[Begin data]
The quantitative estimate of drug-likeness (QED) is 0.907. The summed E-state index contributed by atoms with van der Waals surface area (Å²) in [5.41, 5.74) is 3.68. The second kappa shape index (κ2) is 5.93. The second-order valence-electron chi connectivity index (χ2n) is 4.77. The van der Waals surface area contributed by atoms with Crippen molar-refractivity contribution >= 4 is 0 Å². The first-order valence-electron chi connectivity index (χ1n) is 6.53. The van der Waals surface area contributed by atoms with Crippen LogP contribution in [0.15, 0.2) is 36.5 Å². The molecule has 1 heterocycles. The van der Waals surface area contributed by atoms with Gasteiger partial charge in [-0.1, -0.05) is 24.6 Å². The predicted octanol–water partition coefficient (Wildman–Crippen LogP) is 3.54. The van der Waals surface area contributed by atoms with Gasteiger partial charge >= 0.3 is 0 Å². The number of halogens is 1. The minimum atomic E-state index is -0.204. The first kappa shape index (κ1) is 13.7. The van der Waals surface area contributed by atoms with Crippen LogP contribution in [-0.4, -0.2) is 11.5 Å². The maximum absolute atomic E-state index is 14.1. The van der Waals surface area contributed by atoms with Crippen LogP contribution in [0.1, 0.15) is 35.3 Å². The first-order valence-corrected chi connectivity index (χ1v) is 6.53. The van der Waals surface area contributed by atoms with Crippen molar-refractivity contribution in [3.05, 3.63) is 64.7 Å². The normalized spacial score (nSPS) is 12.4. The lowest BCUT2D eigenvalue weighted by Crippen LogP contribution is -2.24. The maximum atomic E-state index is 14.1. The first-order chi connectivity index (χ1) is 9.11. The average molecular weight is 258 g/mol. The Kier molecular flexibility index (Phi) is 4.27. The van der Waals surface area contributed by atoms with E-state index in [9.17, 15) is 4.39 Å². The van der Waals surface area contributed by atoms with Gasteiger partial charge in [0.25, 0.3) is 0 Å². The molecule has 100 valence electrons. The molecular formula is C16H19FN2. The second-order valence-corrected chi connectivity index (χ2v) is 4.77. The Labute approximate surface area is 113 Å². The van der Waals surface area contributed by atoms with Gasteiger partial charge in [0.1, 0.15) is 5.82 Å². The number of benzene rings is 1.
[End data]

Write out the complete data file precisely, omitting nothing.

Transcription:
The quantitative estimate of drug-likeness (QED) is 0.907. The summed E-state index contributed by atoms with van der Waals surface area (Å²) in [5.41, 5.74) is 3.68. The second kappa shape index (κ2) is 5.93. The second-order valence-electron chi connectivity index (χ2n) is 4.77. The van der Waals surface area contributed by atoms with Crippen molar-refractivity contribution >= 4 is 0 Å². The first-order valence-electron chi connectivity index (χ1n) is 6.53. The van der Waals surface area contributed by atoms with Crippen LogP contribution in [0.15, 0.2) is 36.5 Å². The molecule has 1 heterocycles. The van der Waals surface area contributed by atoms with Gasteiger partial charge in [-0.1, -0.05) is 24.6 Å². The predicted octanol–water partition coefficient (Wildman–Crippen LogP) is 3.54. The van der Waals surface area contributed by atoms with Gasteiger partial charge >= 0.3 is 0 Å². The number of halogens is 1. The minimum atomic E-state index is -0.204. The first kappa shape index (κ1) is 13.7. The van der Waals surface area contributed by atoms with Crippen LogP contribution in [-0.4, -0.2) is 11.5 Å². The maximum absolute atomic E-state index is 14.1. The van der Waals surface area contributed by atoms with Crippen LogP contribution in [0.1, 0.15) is 35.3 Å². The first-order valence-corrected chi connectivity index (χ1v) is 6.53. The van der Waals surface area contributed by atoms with Crippen molar-refractivity contribution in [3.05, 3.63) is 64.7 Å². The normalized spacial score (nSPS) is 12.4. The lowest BCUT2D eigenvalue weighted by Crippen LogP contribution is -2.24. The maximum atomic E-state index is 14.1. The first-order chi connectivity index (χ1) is 9.11. The average molecular weight is 258 g/mol. The Kier molecular flexibility index (Phi) is 4.27. The van der Waals surface area contributed by atoms with E-state index in [9.17, 15) is 4.39 Å². The van der Waals surface area contributed by atoms with Gasteiger partial charge in [0.25, 0.3) is 0 Å². The molecule has 100 valence electrons. The molecular formula is C16H19FN2. The second-order valence-corrected chi connectivity index (χ2v) is 4.77. The Labute approximate surface area is 113 Å². The van der Waals surface area contributed by atoms with Gasteiger partial charge in [0.1, 0.15) is 5.82 Å². The number of benzene rings is 1.